Boys…

…will be boys.  Case in point, a recent outing in Augsburg, where the men of BWS enjoyed the latest marketing strategy from Vodafone.

A Random Act of Kindness

Late one evening I was standing in front of a ticket machine in the subway station, trying to figure out which ticket I needed to get me home.  You can purchase multiple types of public transportation tickets for various time frames and areas.  Normally I buy a weekly ticket for central Munich, and then I’m covered, but that week I hadn’t for some reason.  Anyway, a woman who was leaving the station asked me if I needed a ticket, and then gave me hers.  She’d bought one that morning which was good for a whole day of travel within Munich and outlying areas, and was apparently finished with it, so I got to ride home for free that night.  It was such a thoughtful thing to do.  I really appreciated her kindness.

Random Acts of Unkindness

With the notable exception of the waiters in Hofbräuhaus (who I think have spent too much time with drunk tourists; they all need vacations from the service industry), most everyone I’ve met in Germany has been infinitely congenial and good-natured.  Whether they be teachers, retail personnel, or random people on the street they are, as a rule, friendly, cordial and helpful.  Of course, there are exceptions.  The Monday after I arrived, my first day of school, I was standing in Sendlinger-Tor-Platz with my sheaf of Google directions, trying in vain to locate Hauptfeuerwache.  A young blonde twerp dressed “punk” style, perhaps 13 or so, walked by with another boy.  He ran his fingertips over my elbow and said “dicke,” and he and his friend walked away laughing.  Mind you, I didn’t understand much German at that point, but I knew what “dicke” meant.  Fat.  Not cool.  I was reminded of that incident on the night of the great gelatin debate.  As we were walking to the grocery store, we met two large, boisterous Italian men who were playing with a dog.  One stepped sideways to allow us to pass, then yelled something after us in Italian (which, as I later learned, begins with “b” and ends with “itches” when translated to English).  Fabiana threw some irate-sounding Italian back over her shoulder at him, then explained what had happened.  I have no idea what we did to irritate the man, but seeing as he’d just exited a pub, I imagine he was three sheets to the wind.  Or maybe he was just a jerk.  It happens.  But looking on the positive side, I’ve been in a foreign country for 7 weeks now and had only two unpleasant encounters, which are more than balanced out by dozens of pleasant ones.  Mercifully, the scales tip heavily to the favorable side.  I love it here.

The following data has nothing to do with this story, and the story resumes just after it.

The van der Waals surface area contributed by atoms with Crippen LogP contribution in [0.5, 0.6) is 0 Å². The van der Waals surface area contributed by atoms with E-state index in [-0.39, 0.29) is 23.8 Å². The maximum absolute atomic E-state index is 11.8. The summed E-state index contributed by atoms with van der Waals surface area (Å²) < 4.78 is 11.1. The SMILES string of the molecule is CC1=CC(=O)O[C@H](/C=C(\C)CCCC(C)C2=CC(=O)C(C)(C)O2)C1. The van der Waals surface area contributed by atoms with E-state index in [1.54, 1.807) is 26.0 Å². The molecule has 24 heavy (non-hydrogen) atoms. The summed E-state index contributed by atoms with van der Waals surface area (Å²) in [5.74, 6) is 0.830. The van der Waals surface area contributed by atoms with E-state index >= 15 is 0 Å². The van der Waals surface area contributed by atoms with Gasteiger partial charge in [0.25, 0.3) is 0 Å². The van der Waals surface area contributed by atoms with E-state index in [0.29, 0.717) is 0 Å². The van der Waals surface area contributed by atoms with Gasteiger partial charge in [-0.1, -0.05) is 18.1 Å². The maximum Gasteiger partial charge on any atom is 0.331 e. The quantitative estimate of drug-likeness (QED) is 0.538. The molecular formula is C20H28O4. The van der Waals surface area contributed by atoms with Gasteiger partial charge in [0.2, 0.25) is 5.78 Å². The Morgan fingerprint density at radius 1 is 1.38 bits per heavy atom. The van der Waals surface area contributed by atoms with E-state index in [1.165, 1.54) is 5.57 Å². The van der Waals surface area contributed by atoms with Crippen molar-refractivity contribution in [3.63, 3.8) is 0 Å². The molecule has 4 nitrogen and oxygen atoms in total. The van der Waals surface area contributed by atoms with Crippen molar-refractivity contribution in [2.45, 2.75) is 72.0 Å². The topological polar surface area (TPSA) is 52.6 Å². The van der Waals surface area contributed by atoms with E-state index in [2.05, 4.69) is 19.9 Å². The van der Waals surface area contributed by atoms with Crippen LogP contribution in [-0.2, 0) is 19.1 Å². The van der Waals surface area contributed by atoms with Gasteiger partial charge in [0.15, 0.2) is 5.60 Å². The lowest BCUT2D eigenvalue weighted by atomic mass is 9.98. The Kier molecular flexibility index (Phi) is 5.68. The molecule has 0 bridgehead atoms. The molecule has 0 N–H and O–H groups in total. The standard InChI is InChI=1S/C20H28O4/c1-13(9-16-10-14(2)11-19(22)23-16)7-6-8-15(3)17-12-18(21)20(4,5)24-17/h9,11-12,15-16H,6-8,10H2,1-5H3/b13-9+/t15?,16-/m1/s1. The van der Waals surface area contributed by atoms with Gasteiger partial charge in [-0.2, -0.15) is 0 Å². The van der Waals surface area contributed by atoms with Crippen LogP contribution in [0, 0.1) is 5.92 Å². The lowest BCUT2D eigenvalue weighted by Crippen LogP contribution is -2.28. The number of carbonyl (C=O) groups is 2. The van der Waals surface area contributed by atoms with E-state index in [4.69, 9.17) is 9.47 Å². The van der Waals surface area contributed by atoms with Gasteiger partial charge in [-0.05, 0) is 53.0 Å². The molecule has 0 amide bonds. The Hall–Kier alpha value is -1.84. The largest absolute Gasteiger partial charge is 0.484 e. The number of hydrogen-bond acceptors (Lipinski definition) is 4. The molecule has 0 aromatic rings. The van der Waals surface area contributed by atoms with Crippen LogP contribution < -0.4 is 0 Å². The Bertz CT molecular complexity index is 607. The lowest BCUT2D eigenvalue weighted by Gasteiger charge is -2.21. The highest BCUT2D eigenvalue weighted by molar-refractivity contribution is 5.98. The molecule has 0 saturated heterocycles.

Yet Another Grocery Rumination

I’m sure you’re all getting tired of reading about the novelty of grocery shopping in a foreign country (what is this, the fifth time?).  If so, feel free to skip this section, because I’ve found this subject to be a deep well of curiosities, wonderment and cultural contrast.  The typical American supermarket is a massive complex with infinite variety.  The choices for every product are endless (perhaps sometimes excessive).  Most of our grocery stores cannot be called “minimalist” in any sense of the word.  Even the biggest, most diverse grocery stores here carry only a fraction of the choices the average American could expect to find as a matter of course.  Products that have entire aisles all to themselves in the states (breakfast cereals, chips and baking products, for example) have only a moderate rack or a few shelves dedicated to them here.  Instead of fifty choices, you’ll have five or ten.  Or one or two.  But in contrast, there are also areas here which offer much more variety (and sometimes more quality).  Meats and cheeses, for example.  At home, we combine the two with a few inedible noodle salads and prepared foods and call it “the deli.”  In larger supermarkets here, meats and cheeses have separate counters, and they are massive.  Instead of two kinds of salami, there are a dozen or so.  My favorite example of quality and variety here is the chocolate.  Galeria Kaufhof has a section the size of Rhode Island dedicated to chocolate.  I reveled in this the Monday before last when I went shopping for an advent calendar.  There were dozens to choose from, and they weren’t the cheap, flimsy affairs with small lumps of milk chocolate one finds in the states.  Well, some were, but most weren’t.  Most were gourmet chocolates from well-known candy makers such as Lindt.  One calendar could cost up to 30 Euros.  I went with a middling one for 15.  Perhaps it was a little steep for what is, essentially, a glorified 24-piece box of chocolates, but I haven’t been disappointed.  Every new day reveals a little piece of sweet, chocolaty bliss.  Merry Christmas to me!  I may be “dicke,” but at least I’m jolly!